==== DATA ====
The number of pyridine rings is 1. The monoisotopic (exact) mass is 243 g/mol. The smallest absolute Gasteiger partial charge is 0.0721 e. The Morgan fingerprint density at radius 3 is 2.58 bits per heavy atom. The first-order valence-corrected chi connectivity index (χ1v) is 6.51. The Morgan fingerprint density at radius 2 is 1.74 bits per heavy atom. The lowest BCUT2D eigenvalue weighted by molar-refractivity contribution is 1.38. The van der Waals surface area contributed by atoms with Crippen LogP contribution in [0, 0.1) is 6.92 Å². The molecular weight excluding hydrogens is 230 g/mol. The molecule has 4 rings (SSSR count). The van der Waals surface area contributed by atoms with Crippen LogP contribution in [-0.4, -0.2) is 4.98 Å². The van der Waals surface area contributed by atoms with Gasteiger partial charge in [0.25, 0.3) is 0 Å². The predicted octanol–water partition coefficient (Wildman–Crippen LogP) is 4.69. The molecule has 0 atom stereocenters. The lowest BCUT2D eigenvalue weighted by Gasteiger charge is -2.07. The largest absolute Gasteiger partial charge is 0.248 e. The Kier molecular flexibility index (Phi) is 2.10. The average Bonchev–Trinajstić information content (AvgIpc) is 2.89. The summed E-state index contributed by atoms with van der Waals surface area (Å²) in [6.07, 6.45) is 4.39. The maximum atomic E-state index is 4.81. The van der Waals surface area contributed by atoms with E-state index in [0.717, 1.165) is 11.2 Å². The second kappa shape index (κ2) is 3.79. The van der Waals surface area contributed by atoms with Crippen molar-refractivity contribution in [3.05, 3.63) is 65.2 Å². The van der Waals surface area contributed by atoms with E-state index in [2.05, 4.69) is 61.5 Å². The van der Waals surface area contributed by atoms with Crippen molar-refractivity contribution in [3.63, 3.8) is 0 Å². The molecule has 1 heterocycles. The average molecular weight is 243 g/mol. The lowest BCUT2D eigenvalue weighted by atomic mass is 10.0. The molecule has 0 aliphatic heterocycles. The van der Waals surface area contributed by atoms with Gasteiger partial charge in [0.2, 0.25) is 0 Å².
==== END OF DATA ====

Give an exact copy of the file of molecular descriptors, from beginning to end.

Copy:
The number of pyridine rings is 1. The monoisotopic (exact) mass is 243 g/mol. The smallest absolute Gasteiger partial charge is 0.0721 e. The Morgan fingerprint density at radius 3 is 2.58 bits per heavy atom. The first-order valence-corrected chi connectivity index (χ1v) is 6.51. The Morgan fingerprint density at radius 2 is 1.74 bits per heavy atom. The lowest BCUT2D eigenvalue weighted by molar-refractivity contribution is 1.38. The van der Waals surface area contributed by atoms with Crippen LogP contribution in [0, 0.1) is 6.92 Å². The molecular weight excluding hydrogens is 230 g/mol. The molecule has 4 rings (SSSR count). The van der Waals surface area contributed by atoms with Crippen LogP contribution in [-0.4, -0.2) is 4.98 Å². The van der Waals surface area contributed by atoms with Gasteiger partial charge in [0.25, 0.3) is 0 Å². The predicted octanol–water partition coefficient (Wildman–Crippen LogP) is 4.69. The molecule has 0 atom stereocenters. The lowest BCUT2D eigenvalue weighted by Gasteiger charge is -2.07. The largest absolute Gasteiger partial charge is 0.248 e. The Kier molecular flexibility index (Phi) is 2.10. The average Bonchev–Trinajstić information content (AvgIpc) is 2.89. The summed E-state index contributed by atoms with van der Waals surface area (Å²) in [6.07, 6.45) is 4.39. The maximum atomic E-state index is 4.81. The van der Waals surface area contributed by atoms with E-state index in [0.717, 1.165) is 11.2 Å². The second kappa shape index (κ2) is 3.79. The van der Waals surface area contributed by atoms with Crippen molar-refractivity contribution in [3.05, 3.63) is 65.2 Å². The van der Waals surface area contributed by atoms with E-state index in [2.05, 4.69) is 61.5 Å². The van der Waals surface area contributed by atoms with Crippen molar-refractivity contribution in [3.63, 3.8) is 0 Å². The molecule has 1 heterocycles. The average molecular weight is 243 g/mol. The lowest BCUT2D eigenvalue weighted by atomic mass is 10.0. The molecule has 0 aliphatic heterocycles. The van der Waals surface area contributed by atoms with Gasteiger partial charge in [0.2, 0.25) is 0 Å².